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How Do You Handle Being a Role Player

As we enter the middle of winter, I am working with numerous team sport participants who are frustrated with their roles on their respective teams. Players on basketball, volleyball, football and soccer have all been consulting with me about they’re playing time, or lack of it. Whether it be on a club or high school team, many of these athletes have been upset because they are either not starting or not getting many minutes in their games. And several of them have been very vocal about how they believe they are better than the players ahead of them. As long as there are sport teams with more players than positions, there will always be frustrated athletes, parents and coaches as well.

If you have read my newsletters, you know that I like to say, “A good coach is a good psychologist and a bad coach needs a sport psychologist”. I believe one of the most difficult roles a coach has is making everyone on the team happy, because it rarely happens. There are always going to be frustrated athletes for a variety of reasons. Playing time is usually the most common problem most coaches have to deal with. Whether it is an unhappy athlete or a steaming parent, a coach needs to know how to communicate clearly about their decisions about who starts, who is first off the bench and why he/she has made these choices.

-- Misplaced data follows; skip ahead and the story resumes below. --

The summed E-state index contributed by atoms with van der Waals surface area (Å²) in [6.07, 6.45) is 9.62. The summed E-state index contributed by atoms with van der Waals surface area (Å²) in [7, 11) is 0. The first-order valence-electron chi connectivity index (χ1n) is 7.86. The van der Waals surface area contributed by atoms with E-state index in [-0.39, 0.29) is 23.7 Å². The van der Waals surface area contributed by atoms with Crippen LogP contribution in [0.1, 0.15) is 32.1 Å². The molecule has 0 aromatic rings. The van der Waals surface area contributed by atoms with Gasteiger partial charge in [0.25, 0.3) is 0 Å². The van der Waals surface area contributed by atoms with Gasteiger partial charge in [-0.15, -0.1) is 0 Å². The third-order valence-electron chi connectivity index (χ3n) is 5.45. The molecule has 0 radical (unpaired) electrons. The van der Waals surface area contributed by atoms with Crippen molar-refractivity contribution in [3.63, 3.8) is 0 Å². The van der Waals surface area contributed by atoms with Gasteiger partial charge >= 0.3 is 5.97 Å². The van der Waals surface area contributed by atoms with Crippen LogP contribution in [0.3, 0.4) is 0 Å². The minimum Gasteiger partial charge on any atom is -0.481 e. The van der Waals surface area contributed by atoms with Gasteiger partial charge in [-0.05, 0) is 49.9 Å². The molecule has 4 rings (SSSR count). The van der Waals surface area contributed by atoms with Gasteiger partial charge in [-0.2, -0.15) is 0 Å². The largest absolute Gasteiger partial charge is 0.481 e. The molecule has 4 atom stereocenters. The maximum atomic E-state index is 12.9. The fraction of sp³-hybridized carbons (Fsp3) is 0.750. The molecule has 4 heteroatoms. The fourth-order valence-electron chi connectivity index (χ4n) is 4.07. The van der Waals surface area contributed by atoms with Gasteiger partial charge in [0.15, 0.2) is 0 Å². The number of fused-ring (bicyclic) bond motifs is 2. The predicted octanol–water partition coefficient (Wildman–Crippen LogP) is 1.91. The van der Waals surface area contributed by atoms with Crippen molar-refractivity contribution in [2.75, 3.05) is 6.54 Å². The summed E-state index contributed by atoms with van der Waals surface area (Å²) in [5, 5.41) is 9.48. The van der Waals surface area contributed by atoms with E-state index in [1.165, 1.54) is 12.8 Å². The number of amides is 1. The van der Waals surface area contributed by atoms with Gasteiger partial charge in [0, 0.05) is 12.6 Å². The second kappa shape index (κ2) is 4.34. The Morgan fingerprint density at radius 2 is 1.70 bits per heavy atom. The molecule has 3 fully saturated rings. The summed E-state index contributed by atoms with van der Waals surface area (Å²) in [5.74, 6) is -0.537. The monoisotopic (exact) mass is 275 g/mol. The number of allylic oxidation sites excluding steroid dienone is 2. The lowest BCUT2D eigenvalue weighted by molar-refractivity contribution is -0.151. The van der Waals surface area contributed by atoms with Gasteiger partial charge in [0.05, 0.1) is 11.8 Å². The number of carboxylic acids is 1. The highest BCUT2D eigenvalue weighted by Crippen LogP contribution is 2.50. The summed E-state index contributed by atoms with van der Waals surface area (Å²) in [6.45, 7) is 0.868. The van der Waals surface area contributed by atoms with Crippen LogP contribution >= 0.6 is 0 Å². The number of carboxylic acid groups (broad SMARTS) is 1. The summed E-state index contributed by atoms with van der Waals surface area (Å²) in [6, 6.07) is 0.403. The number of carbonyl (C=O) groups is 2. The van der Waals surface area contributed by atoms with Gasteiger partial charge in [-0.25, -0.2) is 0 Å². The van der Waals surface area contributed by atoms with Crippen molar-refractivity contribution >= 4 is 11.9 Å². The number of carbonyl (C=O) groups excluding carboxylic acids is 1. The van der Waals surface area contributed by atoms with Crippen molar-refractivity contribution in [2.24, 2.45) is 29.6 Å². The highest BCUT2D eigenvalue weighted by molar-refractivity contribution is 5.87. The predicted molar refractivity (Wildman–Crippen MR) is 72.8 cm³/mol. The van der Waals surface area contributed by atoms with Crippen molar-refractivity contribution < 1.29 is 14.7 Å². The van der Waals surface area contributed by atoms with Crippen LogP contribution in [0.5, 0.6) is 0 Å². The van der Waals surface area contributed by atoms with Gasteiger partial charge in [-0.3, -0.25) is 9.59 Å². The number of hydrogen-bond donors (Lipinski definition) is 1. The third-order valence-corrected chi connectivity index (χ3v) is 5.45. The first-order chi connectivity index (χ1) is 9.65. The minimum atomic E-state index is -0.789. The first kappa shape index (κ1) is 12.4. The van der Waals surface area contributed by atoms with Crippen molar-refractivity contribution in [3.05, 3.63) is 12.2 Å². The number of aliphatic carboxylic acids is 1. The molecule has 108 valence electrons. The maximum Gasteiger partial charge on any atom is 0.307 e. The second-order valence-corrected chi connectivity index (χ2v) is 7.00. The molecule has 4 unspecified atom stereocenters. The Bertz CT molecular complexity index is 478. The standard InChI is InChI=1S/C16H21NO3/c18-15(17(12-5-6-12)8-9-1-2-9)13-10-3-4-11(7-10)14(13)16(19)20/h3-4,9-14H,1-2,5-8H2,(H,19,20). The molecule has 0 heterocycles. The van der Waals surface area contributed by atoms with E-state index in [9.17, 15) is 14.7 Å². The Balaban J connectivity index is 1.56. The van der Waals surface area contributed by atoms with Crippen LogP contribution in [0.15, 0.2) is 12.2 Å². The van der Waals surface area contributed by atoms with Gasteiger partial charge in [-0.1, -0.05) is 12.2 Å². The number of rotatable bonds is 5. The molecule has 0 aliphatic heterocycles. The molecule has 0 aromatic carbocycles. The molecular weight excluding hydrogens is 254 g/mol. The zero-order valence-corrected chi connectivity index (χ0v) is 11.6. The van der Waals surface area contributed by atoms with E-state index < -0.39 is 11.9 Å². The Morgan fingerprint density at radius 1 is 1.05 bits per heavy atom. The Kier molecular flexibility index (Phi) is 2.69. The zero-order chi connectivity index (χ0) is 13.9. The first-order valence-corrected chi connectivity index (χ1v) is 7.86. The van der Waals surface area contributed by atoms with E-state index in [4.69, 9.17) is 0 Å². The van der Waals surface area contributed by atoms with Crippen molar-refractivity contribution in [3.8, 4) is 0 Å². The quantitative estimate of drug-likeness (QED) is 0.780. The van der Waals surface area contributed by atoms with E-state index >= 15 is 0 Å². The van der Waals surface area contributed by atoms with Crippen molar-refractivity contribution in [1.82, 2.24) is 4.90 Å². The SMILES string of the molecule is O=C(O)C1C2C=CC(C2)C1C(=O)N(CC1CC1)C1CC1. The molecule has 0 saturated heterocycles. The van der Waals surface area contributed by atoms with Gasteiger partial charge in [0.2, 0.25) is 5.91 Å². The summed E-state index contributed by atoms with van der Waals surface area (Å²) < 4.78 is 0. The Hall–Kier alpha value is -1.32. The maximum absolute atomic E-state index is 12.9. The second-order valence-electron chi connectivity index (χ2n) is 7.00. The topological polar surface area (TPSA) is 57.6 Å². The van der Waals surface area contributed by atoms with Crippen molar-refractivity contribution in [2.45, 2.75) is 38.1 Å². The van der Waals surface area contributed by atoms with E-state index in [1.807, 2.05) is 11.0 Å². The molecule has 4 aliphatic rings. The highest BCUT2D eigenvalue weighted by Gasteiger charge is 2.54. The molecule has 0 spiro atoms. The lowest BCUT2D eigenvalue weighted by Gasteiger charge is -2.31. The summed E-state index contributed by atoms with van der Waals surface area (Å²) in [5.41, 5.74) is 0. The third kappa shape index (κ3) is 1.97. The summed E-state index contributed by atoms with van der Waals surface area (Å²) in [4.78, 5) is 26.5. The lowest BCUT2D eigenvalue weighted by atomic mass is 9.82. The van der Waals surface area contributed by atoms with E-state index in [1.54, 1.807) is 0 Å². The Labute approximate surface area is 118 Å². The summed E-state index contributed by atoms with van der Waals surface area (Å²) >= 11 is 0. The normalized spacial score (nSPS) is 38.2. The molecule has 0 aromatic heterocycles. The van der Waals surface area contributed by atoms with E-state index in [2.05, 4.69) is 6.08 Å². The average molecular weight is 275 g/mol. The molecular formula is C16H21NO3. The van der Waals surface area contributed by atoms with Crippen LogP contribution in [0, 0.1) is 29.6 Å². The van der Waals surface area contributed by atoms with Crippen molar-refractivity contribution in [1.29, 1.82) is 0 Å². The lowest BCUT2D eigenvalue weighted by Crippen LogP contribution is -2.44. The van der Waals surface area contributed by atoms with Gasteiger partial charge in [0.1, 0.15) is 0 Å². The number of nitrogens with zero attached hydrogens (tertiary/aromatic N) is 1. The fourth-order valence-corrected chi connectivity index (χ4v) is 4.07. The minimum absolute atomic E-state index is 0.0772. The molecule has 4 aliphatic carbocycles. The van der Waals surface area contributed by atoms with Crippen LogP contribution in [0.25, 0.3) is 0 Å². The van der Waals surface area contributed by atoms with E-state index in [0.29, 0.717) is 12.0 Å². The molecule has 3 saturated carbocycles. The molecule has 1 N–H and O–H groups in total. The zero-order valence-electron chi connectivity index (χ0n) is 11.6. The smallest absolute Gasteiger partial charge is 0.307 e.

In my opinion, the key to dealing with this starts in the pre-season meeting.
Before the season begins, a coach should explain his/her coaching philosophy about who starts, who comes off the bench and how and why these choices are made. By doing this in the pre-season meeting, you are setting up the foundation for the choices you make during the season. I believe one of the keys to this is establishing a communication channel for athletes and parents who will inevitably get frustrated as the season progresses. I know many coaches, especially in high school, will not speak with parents about this issue after the season begins. I feel once an athlete enters high school, they should have the self-confidence to be able to ask questions to their respective coach. However, many athletes have told me that they are ignored by their coach and eventually ask their parents for help. Often times, when the parent gets involved it can get ugly and confrontational. Effective and successful coaches understand this and usually are good at explaining why certain athletes start and what others roles are. They usually set up a communication channel that can give the athlete an opportunity to speak with the coach, which can eliminate getting parents involved.